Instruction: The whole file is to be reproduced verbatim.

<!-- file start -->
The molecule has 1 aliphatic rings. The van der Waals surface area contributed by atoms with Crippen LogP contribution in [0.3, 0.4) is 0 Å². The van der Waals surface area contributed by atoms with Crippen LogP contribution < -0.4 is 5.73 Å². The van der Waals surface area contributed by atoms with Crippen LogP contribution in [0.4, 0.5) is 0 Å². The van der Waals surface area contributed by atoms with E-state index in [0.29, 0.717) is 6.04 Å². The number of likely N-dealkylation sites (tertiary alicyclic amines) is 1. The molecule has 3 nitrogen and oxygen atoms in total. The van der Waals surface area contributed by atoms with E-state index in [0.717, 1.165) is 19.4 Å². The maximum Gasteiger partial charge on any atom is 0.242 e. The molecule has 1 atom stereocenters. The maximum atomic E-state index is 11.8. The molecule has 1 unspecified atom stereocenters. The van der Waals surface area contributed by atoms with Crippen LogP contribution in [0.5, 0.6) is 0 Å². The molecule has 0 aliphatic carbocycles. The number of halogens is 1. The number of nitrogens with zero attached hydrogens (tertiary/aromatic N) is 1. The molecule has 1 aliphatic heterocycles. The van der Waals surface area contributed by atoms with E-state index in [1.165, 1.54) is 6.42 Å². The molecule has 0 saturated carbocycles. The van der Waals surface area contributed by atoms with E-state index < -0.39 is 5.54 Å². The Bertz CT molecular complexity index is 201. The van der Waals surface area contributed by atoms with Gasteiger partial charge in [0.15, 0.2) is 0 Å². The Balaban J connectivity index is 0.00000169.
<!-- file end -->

The molecule has 1 aliphatic rings. The van der Waals surface area contributed by atoms with Crippen LogP contribution in [0.3, 0.4) is 0 Å². The van der Waals surface area contributed by atoms with Crippen LogP contribution < -0.4 is 5.73 Å². The van der Waals surface area contributed by atoms with Crippen LogP contribution in [0.4, 0.5) is 0 Å². The van der Waals surface area contributed by atoms with E-state index in [0.29, 0.717) is 6.04 Å². The number of likely N-dealkylation sites (tertiary alicyclic amines) is 1. The molecule has 3 nitrogen and oxygen atoms in total. The van der Waals surface area contributed by atoms with E-state index in [0.717, 1.165) is 19.4 Å². The maximum Gasteiger partial charge on any atom is 0.242 e. The molecule has 1 atom stereocenters. The maximum atomic E-state index is 11.8. The molecule has 1 unspecified atom stereocenters. The van der Waals surface area contributed by atoms with Crippen LogP contribution in [0.5, 0.6) is 0 Å². The molecule has 0 aliphatic carbocycles. The number of halogens is 1. The number of nitrogens with zero attached hydrogens (tertiary/aromatic N) is 1. The molecule has 1 aliphatic heterocycles. The van der Waals surface area contributed by atoms with E-state index in [1.165, 1.54) is 6.42 Å². The molecule has 0 saturated carbocycles. The van der Waals surface area contributed by atoms with E-state index < -0.39 is 5.54 Å². The Bertz CT molecular complexity index is 201. The van der Waals surface area contributed by atoms with Gasteiger partial charge in [0.15, 0.2) is 0 Å². The Balaban J connectivity index is 0.00000169.